Strong’s “feeble” fits in with Mechon-Mamre’s “weak.”
So, which is it? “Weak” or “wicked”? If you let context be your guide, “weak” is very weak, because the idea in the verse is that man is deceitful, that is, habitually deceitful; it’s his nature. Now say you translated the verse like this: “The heart is deceitful above all things, and sick: who can know it?” (Spiritually sick of course). What is the cause of this sickness? What makes and continues to make him sick? His own deceit, naturally. The normal usage of language requires that someone who is always deceitful must also be radically corrupt, a lost (moral) cause), or as the KJV translates “desperately wicked.”
The unregenerated man(dead in sin, Ephesians 2:1-10) nurses wicked schemes and conceals them in his heart. The Bible shatters our self-image on that score. Yet most believing Jews and Christians think they’re basically good. A recent Gallup Poll in the US showed that the majority of modern Christians believe that people are basically good and that we can become better with a few dollops of God’s grace. The majority Jewish view of “sin” seems even more “dis-grace-ful”, not only because God’s grace appears to be at best absent, at worst, non-existent but also because “sin” is not regarded as an offence against a Holy God that deserves punishment, which the Bible (both the Hebrew Bible “Old Testament” and New testament) makes so clear.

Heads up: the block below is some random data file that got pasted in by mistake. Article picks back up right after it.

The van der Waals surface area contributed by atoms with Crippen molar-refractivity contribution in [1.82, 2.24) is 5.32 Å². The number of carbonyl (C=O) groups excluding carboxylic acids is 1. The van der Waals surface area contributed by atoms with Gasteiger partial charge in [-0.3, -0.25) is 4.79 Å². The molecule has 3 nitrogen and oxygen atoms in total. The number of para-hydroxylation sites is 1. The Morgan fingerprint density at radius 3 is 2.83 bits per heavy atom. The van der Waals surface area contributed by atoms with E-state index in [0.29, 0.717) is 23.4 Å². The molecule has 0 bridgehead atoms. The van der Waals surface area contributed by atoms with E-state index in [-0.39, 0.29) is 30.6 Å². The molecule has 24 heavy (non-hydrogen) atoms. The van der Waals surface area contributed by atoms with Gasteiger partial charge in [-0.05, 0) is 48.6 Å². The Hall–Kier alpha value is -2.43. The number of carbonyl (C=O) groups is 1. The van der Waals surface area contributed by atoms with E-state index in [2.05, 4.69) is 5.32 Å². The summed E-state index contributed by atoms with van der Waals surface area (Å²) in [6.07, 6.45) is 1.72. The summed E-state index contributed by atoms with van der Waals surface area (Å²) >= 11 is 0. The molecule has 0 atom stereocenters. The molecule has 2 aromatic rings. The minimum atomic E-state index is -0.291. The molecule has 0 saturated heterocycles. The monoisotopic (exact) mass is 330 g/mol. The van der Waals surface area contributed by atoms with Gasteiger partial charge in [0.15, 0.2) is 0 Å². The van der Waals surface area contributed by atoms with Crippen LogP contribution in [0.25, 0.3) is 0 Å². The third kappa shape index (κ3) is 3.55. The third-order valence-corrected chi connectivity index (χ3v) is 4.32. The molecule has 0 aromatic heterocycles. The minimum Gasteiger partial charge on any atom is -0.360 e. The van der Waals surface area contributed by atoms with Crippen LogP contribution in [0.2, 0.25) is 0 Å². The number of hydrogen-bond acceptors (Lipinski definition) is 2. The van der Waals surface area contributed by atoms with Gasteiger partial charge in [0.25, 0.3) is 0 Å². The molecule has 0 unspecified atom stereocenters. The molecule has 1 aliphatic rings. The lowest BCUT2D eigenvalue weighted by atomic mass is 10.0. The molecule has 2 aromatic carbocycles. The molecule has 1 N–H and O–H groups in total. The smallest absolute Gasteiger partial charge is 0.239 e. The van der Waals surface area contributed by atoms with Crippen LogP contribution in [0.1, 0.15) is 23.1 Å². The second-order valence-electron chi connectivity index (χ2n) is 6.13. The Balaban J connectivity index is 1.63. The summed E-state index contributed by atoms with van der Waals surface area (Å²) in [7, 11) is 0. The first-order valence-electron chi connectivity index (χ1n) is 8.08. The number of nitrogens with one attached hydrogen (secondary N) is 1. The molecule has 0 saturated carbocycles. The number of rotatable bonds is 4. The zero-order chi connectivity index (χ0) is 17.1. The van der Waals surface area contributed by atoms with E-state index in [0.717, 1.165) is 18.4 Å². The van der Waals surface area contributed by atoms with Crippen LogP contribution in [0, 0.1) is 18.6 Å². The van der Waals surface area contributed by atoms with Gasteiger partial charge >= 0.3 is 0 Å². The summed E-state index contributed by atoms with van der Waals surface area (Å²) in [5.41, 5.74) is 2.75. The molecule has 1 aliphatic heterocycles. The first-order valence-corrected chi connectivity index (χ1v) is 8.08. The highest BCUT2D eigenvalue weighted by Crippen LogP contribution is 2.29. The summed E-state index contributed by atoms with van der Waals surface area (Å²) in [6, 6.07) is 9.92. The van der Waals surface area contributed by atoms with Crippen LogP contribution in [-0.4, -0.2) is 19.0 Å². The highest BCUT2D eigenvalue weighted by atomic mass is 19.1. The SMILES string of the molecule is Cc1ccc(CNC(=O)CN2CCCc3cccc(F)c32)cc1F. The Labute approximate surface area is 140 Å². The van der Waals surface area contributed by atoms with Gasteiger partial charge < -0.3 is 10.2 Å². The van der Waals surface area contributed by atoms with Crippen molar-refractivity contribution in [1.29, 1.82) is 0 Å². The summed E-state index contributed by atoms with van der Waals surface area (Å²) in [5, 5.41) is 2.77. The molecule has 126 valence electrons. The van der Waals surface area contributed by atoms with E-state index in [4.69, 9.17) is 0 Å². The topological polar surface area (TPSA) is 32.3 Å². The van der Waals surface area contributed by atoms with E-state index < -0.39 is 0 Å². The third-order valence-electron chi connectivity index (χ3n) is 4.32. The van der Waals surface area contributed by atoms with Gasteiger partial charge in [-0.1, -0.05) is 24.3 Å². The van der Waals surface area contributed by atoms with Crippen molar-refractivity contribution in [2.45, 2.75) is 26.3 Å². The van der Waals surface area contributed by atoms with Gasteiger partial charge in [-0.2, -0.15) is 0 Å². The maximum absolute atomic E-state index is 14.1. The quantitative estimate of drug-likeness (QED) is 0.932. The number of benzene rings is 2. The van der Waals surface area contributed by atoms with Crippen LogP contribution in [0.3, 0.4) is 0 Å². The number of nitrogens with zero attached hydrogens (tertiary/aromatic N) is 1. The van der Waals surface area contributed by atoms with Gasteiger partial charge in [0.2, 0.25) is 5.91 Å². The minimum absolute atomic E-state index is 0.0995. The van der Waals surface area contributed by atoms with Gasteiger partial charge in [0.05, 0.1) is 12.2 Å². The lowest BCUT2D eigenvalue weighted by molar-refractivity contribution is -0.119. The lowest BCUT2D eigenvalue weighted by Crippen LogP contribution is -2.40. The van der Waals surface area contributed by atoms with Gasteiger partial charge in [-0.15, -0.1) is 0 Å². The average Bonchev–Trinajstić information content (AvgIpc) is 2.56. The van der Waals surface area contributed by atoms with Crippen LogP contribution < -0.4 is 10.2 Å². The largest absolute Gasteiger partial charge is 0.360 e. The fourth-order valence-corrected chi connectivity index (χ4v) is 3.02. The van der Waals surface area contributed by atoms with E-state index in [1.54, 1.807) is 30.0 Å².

Man’s nature is wicked, but not as much as he could be, thanks to God’s restraining hand. We need only to look at Hitler or in the mirror to realise that there is hardly a human who is utterly wicked. Hitler may indeed have loved his mother and been a good provider for her old age.
We are born in sin, with a sin nature. At the heart of sin is a refusal to obey and worship God; to hate God – the God of the Bible. That is why deep down, no one is good. “And Jesus said to him, “No one is good except God alone (Mark 10:18). Previous to these words, Jesus asked the question: “Why do you call me good?” Jesus, does not mean that he is not good, for He is good: “I and the Father are one.” And not only in intention, silly. (See “Why do you call me good?”).
The human heart is blind to the what the Bible clearly says, and thus it continues – like Saul before he was reborn as Paul – to kick against the pricks.
Acts 9:5-6 – 5And he said, Who art thou, Lord? And the Lord said, I am Jesus whom thou persecutest: it is hard for thee to kick against the pricks.
“And he said, Who art thou, Lord? And the Lord said, I am Jesus whom thou persecutest: it is hard for thee to kick against the pricks. And he trembling and astonished said, Lord, what wilt thou have me to do?
Bonar and M’Cheyne continue:
“He (the doctor) was a kind, feeling, amiable man-one who seemed truly sincere, yet one who felt like the young ruler, an invincible repugnance to the demands of the gospel. We gave him a French Bible, writing his name upon it, and our heart-felt desires for his salvation. He received it freely, and ‘went away sorrowful’ (Mark 10:22).”
Bonar and M’Cheyne said about the doctor:
“ …he refused to turn the mind’s eye toward the object to be believed, and therefore could not rationally expect to embrace the truth.”
Bonar and M’Cheyne are far more qualified than me to understand that behind the mind’s eye is the mind’s “heart.” Unless the heart is changed, the mind will remain eyeless until its last agonie (“death throes”).